Analyzing Coated Glass Using Secondary Ion Mass Spectrometry

Development of glass coatings, that are able to reflect heat (infrared radiation) and allow visible light to pass through with little degradation of perceived clarity or color, is a direct result from the need for energy efficient buildings. The coatings also make it possible to introduce color to the exterior parts of a glass clad building, providing immense possibilities in architectural design.

A layer of sputter deposited metallic silver, measuring just 10 nm thick, is the active part of most low emissivity (low-e) glass. Other dielectric and metallic layers protect the thin layer, creating a layer stack measuring approximately 100 nm thick. Inconsistency in composition or thickness would result in reduced performance and optical difference.

In-situ failure of these layers can be costly, particularly if a large building needs to be reglazed, or if it affects many production units. Failure could be due to; incorrect handling, unsuitable chemicals or a production defect. Secondary ion mass spectrometry (SIMS) is a fast and low-cost analysis tool used for failure analysis and production control. SIMS is able to assess the composition of layers and detect impurities - such as sulfur and chlorine - which can attack and darken the layer of silver.

SIMS

A chemically pure, monoenergetic ion beam of 1-10 keV is used by SIMS to sputter erode the surface being examined. This is followed by studying and detecting ionized secondary particles in the mass spectrometer. Analysis is usually restricted to the top few monolayers at very low ion beam currents, enabling excellent detection of surface contamination. Increasing the ion beam dose results in more aggressive sputtering, revealing deeper layers. Concentration can then be established as a function of depth.

Depth profiles of SIMS are often presented with logarithmic concentration scales, as it is possible to acquire the extreme dynamic range spanning from ppb to bulk in the same analysis. During analysis of insulating samples - like glass, a flood of low energy - electrons are utilized to avoid the buildup of surface charge. In this article, the Hiden SIMS workstation is used to perform the analysis. The SIMS workstation is a versatile quadrupole SIMS instrument, integrated with the MAXIM SIMS analyzer and IG20 gas ion gun. Components are also available individually, allowing the configuration of high performance SIMS on customers existing system such as Auger or XPS, or optimization of the analysis for a specific part of the process flow.

Depth Profile Analysis

Figure 1 shows the SIMS depth profile of a low-e glass sample, acquired using 5 keV Ar ions directed to an 80 µm spot and rastered across an area measuring 400 x 550 µm. A 500 eV electron flood was used to prevent surface charging, and positive secondary ions were collected. The SIMS depth profile suitably agrees with the design specification illustrated in Figure 2.

SIMS depth profile of a low-e glass sample.

Figure 1. SIMS depth profile of a low-e glass sample.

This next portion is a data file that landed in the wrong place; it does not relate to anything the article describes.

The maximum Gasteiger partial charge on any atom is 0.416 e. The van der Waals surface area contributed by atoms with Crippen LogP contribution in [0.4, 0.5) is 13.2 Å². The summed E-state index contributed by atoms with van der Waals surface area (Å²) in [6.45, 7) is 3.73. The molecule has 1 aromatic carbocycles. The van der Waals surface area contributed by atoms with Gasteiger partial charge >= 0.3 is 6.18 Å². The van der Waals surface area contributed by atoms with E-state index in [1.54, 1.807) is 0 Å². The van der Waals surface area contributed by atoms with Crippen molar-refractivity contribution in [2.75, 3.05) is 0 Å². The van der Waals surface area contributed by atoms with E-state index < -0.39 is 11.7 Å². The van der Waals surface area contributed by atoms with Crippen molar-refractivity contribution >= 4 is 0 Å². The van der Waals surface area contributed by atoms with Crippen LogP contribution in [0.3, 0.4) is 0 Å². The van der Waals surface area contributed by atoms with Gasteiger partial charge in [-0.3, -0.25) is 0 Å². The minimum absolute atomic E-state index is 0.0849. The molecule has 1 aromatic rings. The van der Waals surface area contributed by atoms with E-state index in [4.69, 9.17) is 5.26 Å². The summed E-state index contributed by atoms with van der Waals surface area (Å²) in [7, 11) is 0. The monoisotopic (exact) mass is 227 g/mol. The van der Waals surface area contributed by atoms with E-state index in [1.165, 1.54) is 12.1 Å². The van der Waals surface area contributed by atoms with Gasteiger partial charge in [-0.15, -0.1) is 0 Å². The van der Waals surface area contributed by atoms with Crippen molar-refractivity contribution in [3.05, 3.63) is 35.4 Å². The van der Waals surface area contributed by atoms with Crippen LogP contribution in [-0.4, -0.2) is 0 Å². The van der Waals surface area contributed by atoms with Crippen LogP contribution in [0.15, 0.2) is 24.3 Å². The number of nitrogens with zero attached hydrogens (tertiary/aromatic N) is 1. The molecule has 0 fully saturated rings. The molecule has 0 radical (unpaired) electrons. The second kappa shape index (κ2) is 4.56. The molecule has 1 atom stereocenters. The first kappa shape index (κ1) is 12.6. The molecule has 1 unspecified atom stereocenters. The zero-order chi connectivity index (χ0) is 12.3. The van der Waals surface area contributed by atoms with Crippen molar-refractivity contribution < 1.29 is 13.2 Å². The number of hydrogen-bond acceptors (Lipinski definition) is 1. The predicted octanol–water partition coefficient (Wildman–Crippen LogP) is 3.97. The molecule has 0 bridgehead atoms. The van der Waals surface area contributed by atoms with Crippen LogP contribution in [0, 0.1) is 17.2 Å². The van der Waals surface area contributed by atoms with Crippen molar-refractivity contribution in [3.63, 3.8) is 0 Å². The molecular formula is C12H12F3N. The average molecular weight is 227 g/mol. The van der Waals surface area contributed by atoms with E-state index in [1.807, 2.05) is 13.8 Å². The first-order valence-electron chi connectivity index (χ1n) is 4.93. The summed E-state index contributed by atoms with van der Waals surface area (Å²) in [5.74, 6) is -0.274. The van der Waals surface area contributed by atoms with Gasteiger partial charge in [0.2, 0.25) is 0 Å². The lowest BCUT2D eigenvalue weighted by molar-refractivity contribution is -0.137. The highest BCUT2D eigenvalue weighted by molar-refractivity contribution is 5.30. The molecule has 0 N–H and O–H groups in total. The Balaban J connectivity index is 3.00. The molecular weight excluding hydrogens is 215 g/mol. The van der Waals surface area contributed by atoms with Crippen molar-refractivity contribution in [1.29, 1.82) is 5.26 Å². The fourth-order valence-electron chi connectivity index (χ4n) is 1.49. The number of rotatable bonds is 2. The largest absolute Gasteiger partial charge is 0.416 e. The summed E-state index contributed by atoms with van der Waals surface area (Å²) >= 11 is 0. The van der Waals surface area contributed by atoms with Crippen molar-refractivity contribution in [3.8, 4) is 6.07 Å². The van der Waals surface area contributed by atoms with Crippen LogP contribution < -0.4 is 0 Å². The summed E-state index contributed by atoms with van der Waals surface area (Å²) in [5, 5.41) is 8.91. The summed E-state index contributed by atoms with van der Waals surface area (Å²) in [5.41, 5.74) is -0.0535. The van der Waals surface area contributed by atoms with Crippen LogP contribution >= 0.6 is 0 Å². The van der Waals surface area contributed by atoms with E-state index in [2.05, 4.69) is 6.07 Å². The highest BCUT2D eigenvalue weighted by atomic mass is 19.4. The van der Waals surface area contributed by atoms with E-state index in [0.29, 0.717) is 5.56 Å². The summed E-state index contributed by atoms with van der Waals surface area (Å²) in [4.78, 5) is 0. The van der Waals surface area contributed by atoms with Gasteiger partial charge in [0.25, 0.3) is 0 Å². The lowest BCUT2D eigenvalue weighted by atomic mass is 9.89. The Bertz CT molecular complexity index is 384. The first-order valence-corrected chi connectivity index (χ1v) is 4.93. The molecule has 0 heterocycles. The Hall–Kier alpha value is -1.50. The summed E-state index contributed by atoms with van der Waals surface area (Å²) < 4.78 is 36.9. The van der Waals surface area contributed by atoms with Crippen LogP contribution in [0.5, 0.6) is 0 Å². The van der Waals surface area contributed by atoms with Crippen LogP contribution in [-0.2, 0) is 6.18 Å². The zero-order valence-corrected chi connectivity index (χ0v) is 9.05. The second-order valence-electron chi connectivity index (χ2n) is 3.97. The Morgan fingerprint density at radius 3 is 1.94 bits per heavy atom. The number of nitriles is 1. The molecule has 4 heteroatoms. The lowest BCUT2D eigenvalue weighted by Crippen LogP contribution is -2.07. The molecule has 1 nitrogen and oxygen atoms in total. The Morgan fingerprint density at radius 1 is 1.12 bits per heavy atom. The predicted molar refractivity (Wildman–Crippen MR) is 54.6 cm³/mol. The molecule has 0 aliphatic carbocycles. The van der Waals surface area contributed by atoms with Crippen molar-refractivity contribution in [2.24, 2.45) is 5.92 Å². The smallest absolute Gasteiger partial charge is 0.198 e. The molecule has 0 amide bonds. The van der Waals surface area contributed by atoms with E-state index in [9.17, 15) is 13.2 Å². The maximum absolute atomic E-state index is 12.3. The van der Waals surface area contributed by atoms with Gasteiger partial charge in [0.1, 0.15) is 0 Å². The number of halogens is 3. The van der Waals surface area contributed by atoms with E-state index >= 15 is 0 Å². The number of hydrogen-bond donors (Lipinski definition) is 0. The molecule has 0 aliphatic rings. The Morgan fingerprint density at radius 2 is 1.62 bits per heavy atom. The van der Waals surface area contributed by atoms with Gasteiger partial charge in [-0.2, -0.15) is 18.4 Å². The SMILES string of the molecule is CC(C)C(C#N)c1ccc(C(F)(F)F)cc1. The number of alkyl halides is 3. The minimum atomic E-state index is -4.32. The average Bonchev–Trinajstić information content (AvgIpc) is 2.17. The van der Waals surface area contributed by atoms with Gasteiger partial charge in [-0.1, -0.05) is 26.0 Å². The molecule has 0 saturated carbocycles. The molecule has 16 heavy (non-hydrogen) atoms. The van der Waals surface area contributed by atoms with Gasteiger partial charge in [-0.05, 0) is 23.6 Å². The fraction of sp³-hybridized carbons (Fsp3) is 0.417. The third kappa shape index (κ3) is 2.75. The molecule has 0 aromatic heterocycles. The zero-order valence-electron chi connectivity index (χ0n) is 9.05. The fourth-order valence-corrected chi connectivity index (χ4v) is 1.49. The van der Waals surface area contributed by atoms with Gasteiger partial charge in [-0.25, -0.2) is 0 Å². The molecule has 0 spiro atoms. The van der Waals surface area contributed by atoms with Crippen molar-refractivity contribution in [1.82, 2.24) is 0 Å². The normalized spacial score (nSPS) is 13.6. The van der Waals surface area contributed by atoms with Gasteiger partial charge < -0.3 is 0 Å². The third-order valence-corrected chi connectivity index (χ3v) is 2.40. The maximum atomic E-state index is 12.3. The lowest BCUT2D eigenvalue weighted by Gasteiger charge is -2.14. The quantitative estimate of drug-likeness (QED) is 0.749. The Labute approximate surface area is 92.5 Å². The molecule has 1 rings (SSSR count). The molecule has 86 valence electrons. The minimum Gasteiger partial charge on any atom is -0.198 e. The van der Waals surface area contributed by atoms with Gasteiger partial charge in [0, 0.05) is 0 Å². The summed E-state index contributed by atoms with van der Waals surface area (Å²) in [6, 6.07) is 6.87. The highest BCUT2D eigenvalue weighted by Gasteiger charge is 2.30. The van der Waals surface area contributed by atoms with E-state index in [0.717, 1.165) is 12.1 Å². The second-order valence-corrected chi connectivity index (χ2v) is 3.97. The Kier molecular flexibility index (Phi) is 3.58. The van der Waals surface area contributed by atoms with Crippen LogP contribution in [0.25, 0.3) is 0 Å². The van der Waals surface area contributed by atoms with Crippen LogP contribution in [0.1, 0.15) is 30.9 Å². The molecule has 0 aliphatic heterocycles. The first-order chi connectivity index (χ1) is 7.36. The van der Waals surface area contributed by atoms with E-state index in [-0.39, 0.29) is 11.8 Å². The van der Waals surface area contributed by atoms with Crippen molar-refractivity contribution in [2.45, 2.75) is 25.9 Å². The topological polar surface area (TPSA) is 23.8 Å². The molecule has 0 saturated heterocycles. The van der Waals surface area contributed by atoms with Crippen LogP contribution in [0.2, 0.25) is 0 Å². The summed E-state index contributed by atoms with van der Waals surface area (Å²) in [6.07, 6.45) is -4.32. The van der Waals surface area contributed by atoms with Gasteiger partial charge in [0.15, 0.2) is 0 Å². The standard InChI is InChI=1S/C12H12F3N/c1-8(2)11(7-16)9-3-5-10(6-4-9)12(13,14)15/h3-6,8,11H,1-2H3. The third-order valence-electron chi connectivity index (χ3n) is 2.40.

SIMS depth profile agrees well with the design specification.

Figure 2. SIMS depth profile agrees well with the design specification.

Starting at the exposed surface, the initial layer was very thin and was slightly consumed by the pre-equilibrium area at the beginning of the analysis. Tin and Zinc signals however, are observed at the surface. A high silicon signal can also be seen, which indicates that a thin layer of SiO2 may be present within the area of the ZnSnOx. The layer of silicon nitride is defined by a homogeneous silicon concentration, but this layer also includes aluminum, predicted to be approximately ~7% (atomic). Figure 3 shows an optical image of sample observed through the instrument.

Optical image of sample during analysis as seen by instrument camera system.

Figure 3. Optical image of sample during analysis as seen by instrument camera system.

A similar thickness of AlN lies below the SiN layer. The Cr signal increases throughout this layer, albeit from three orders of magnitude below the ultimate peak. SIMS is a suitable option for studying this form of low concentration aspect. For the analysis presented, the sensitivity had to be reduced considerably to ensure that the Cr signal peak did not saturate the detector.

The area beneath the AlN includes the thin layer of silver and its thin protective barrier layers, which include Cr, Al, Zn, Ni and O. The width of the NiCrOx layer measures just 1 nm, and during analysis some mixing of the NiCrOx layer in the silver layer occurs. Beneath the silver layer, the thin layers of Zn and ZnSnO can be seen before to the glass substrate and the final AlN layer.

Conclusion

The Hiden SIMS Workstation allows sensitive analysis of depth profiles on glass coatings, exposing layers measuring just a few nanometers in thickness and at the same time determining low concentrations as a function of depth.

This information has been sourced, reviewed and adapted from materials provided by Hiden Analytical.

For more information on this source, please visit Hiden Analytical.

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